Double-Blind Placebo-Controlled Food Challenges

Accuracy of Food Challenges:

Food challenges are the "gold standard" of food allergy diagnosis. But they are not 100% accurate. It is possible for DBPC food challenges to return false negatives, false positives, and ambiguous results.

False negatives --- that is, no reaction to a food that is actually an allergen --- can occur for several reasons:

  1. Some allergic reactions are exercise-induced or require another circumstance (a psychological, physical, or medical factor) to show up. These circumstances are called augmentation factors and are difficult to test for in a food challenge.
  1. Certain drugs (like antihistamines) the patient may have been taking prior to the test may interfere with the test, causing a false negative.
  2. Patients can, in some cases, develop a short-term oral tolerance induction, or SOTI, to the food they're being tested for. This means that the body may become accustomed to the small amounts of food delivered in the capsules and may not react as the dosage increases. SOTI, however, lasts for short periods of time, and is by no means a "cure" for food allergies.

False positives generally occur due to ingestion of another food during the course of the test. If the test is taken over a long period of time, the person being tested will need to eat. While food taken during a long test should be prepared to be free of allergens, mistakes can alter the test results.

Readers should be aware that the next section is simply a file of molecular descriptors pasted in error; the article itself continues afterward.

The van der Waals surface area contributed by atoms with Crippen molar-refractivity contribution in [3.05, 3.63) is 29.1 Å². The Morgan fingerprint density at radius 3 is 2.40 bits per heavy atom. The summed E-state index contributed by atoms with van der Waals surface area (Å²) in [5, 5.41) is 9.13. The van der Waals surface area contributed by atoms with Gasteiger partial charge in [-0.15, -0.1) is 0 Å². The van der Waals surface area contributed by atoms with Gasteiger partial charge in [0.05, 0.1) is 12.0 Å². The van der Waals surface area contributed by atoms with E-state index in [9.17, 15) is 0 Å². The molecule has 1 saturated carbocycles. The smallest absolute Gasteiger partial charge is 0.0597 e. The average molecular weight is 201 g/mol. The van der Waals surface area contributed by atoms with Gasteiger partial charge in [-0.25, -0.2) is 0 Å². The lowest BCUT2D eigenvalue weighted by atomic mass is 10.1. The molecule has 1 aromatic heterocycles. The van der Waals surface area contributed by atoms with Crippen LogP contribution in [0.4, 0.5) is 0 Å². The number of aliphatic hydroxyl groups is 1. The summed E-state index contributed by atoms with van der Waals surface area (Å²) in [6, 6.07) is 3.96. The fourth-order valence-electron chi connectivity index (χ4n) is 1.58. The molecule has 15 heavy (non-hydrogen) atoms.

Ambiguous results occur when:

  • The patient experiences symptoms that are not typical allergy symptoms (like vomiting or heart palpitations);
  • Symptoms occur several hours or more after the allergen capsule was administered; or
  • The patient experiences a mild reaction (like hives around the mouth), especially if it cannot be repeated or does not get more severe with higher doses.

Despite these potential issues, DBPC food challenges are considered far more accurate than blood tests or prick tests.

Sources:

Niggemann, Bodo, and K. Beyer. "Pitfalls in Double-Blind Placebo-Controlled Food Challenges." Allergy July 2007 62(7):729-32. 25 Jun 2007.

Roberts, S. "Challenging Times for Food Allergy Tests." Archives of Disease in Childhood 2005(90):564-66. 25 Jun 2007.

Roberts, S. "Food Challenge Tests." Archives of Disease in Childhood 2005(90):1207-08. 25 Jun 2007.

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